Boost Energy: “Plunging into cold water triggers the production of the neurotransmitter norepinephrine, a critical chemical in the body that helps regulate attention, focus, and energy. A daily cold plunge can help increase your levels of norepinephrine, thus simultaneously increasing your energy.” Dr. Rhonda Patrick https://www.athletespotential.com/uploads/2/4/7/3/24730224/cold-stress.pdf
Mood: “There is more and more evidence that a lack of norepinephrine can contribute to depression, meaning that a cold plunge might help to reduce depression and improve overall mood.” https://www.ncbi.nlm.nih.gov/pmc/articles/PMC3131098/
Resilience: “A habit of cold plunging can do wonders for your mental and physical toughness.” https://thecoldplunge.com/blogs/blog/myth-busting-cold-plunge-whats-stopping-you
Physical Recovery: “Studies have shown a connection between cold plunging and blood vessel constriction, meaning that when we enter cold water our blood vessels will shrink, bringing our blood flow closer to the vital organs. After leaving the cold plunge tub, our blood vessels re-open which not only improves circulation but also helps to flush out parts of our immune system.” https://thecoldplunge.com/blogs/blog/what-are-the-benefits-of-cold-therapy
Discipline: “The key is sticking to a schedule. Once you have one habit built, the next one is that much easier.” https://thecoldplunge.com/blogs/blog/how-to-create-a-cold-plunge-routine
Circulatory Changes: “Studies show that cold water causes your heart rate to speed up, while hot water slows it down. Blood vessels open and close in a pulsing, pump-like motion.” https://www.ncbi.nlm.nih.gov/pmc/articles/PMC4049052/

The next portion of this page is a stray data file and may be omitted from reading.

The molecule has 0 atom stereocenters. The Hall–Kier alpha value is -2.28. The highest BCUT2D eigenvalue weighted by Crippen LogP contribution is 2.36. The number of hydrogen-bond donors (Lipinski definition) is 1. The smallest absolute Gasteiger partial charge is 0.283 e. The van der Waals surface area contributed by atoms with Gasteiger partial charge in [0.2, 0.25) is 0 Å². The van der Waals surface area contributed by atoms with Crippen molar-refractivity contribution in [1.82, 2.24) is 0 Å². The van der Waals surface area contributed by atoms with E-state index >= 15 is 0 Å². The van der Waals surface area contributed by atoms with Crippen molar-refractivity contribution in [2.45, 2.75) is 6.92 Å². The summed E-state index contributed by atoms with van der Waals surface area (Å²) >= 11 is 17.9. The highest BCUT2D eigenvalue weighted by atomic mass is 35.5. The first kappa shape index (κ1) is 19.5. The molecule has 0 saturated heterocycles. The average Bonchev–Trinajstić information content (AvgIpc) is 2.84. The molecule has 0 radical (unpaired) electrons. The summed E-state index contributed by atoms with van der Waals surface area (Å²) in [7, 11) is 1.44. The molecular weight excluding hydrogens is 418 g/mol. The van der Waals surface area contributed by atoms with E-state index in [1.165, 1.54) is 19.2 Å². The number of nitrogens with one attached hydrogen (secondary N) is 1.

Reduces Fatigue: “A 2017 meta-analysis of the research found that contrasting hot and cold baths helped team sports players recover from fatigue 24-48 hours after the game.” https://pubmed.ncbi.nlm.nih.gov/27398915/
Removes Excess Lactic Acid: “…helping you recover from the soreness and fatigue of strenuous exercise.” https://pubmed.ncbi.nlm.nih.gov/17339133/ and https://pubmed.ncbi.nlm.nih.gov/17118706/
Thermic Stress: By using contrast therapy as your training, you can improve resilience and also cardiovascular health.
Immune System Booster: Our bodies have cold shock proteins (CSPs) and heat shock proteins (HSPs) that go dormant like your laptop when you put it into sleep mode if you never expose yourself to temperature extremes. Boot yourself back up with a quick sauna session, followed by a cold plunge or ice bath. A single Finnish sauna session has been shown to increase the number of white blood cells, which are responsible for taking out infections. Meanwhile, researchers in both Finland and Germany have demonstrated that regular sauna use reduces the incidence of both cold and flu by up to 30 percent.
Tame Anxiety and Depression & Improve Hormonal Balance: Cold water immersion at around 14 degrees Celsius has been shown to mimic or even exceed the positive effects of prescription SSRI drugs, improving feel-good hormone dopamine by 250 percent and norepinephrine by a whopping 530 percent.”
(https://www.xptlife.com/getting-to-the-heat-and-the-cold-of-the-matter-contrast-therapy-101-part-1): “Several studies found cold water immersion (CWI) significantly reduced the loss in maximal strength (Bailey, 2007; Leeder 2012; Pournot 2011), while dozens have overwhelmingly shown that a cold plunge reduces delayed onset muscle soreness (DOMS) that plagues so many athletes. On the flipside of the thermal therapy coin, the authors of one significant study discovered that a session in a sauna (heated to at least 212° F) can increase beta-endorphin, growth hormone, and testosterone concentrations while decreasing concentrations of the stress hormone cortisol.